In case you are wondering, I am referring to the planets Venus and Jupiter on the 11th through the 15th of March, 2012. They are absolutely spectacular in the western sky just after the Sun has set. To see them, go outside after sunset but before the sky is fully dark and look up in the general direction of where the sun has set (west). If skies are clear, you simply cannot miss the two bright planets near each other in the sky.
Venus is the brighter of the two. The pair are so bright that they are easily spotted during twilight so don’t wait until dark. After sunset, Venus and Jupiter appear as brilliant diamonds against a velvet blue twilight sky. They are putting on a dramatic show night after night as their positions can be seen to change. This is one of those perfect times to share the sky with kids.
Over the next three days, Jupiter will appear to descend closer to the horizon as Venus rises higher above the horizon. So, the two planets will pass each other. The closest they get is about 3 degrees on the 12th of March 2012. This is about the same separation in the sky as 6 full moons end to end. That may sound like a lot but when you see it for yourself, you may be amazed how close Venus and Jupiter appear. If weather permits, keep observing the pair over successive nights to see the apparent motion.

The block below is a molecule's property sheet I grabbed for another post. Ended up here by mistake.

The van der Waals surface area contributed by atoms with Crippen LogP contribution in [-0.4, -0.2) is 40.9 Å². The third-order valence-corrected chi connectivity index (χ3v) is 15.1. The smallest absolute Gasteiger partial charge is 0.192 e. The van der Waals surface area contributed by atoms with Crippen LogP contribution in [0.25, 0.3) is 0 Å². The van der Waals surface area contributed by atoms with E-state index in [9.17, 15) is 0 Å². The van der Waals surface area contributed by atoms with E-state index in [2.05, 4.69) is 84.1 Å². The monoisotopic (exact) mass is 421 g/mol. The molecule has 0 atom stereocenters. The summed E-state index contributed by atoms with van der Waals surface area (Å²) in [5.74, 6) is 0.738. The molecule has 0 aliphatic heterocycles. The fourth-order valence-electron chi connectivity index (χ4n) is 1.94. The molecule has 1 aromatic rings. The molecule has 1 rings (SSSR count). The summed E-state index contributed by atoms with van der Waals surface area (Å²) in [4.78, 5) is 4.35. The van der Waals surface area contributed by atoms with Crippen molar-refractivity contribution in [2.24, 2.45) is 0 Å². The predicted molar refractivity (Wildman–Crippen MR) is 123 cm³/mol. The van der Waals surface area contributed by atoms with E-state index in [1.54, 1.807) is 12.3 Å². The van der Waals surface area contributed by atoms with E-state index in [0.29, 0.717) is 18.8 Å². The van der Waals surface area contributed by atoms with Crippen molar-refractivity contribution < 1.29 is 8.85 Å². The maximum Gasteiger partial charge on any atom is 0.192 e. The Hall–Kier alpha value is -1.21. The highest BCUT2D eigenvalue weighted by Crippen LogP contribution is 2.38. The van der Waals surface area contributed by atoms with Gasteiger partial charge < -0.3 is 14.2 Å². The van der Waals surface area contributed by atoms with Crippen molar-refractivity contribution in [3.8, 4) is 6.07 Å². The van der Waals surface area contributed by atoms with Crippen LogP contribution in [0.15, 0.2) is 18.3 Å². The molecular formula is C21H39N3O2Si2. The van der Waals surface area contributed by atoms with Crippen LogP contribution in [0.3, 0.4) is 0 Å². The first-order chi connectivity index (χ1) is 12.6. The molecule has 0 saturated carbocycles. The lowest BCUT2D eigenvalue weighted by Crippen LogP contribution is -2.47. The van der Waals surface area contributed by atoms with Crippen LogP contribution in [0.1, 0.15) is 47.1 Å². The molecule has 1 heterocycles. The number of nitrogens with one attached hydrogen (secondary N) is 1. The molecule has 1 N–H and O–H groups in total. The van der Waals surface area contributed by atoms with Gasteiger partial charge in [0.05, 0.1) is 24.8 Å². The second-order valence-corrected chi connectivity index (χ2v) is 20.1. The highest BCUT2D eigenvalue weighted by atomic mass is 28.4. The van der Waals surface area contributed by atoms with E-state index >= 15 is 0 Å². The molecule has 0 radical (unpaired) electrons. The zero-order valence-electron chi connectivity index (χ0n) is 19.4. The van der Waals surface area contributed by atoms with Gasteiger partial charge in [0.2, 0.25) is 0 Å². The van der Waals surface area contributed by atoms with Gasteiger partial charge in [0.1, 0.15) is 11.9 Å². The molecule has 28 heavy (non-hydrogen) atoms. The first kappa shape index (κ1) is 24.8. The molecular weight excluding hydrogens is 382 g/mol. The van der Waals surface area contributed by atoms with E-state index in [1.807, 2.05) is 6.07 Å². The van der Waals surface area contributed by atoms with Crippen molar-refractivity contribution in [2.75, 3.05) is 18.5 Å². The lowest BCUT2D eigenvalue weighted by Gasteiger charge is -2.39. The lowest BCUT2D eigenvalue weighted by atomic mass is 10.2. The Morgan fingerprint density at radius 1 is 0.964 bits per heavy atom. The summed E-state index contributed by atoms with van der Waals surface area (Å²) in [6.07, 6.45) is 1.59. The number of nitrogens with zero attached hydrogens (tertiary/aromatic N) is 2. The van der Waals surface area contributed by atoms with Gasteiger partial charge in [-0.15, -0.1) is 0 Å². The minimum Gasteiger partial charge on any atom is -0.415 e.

Despite the fact that the pair are getting cozy in the sky, Venus and Jupiter are in fact hundreds of millions of miles apart. Jupiter is the fifth planet from the Sun and Venus is the second. Earth is the third planet so Jupiter is on an outside track (relative to us) and Venus is on the inside track as the planets orbit the Sun. Jupiter is much farther away from us, but its huge size makes up for that and it still seems relatively bright.
In scientific terms, the alignment we see is called a planetary conjunction. This happens when two planets have similar right ascension. Alignments like these have happened before and will continue to happen because all the planets tend to stay close to a line in the sky called the ecliptic. This is the line traced out by the motion of the Sun. Eventually, two (and sometimes more) planets will appear in the same part of the sky. As such, these conjunctions have no real significance other than the fact that they are marvelous to see. This will be one of the better planetary conjunctions for some time so go out and see the dazzling pair in west. All you will need are your eyes and clear skies to the west!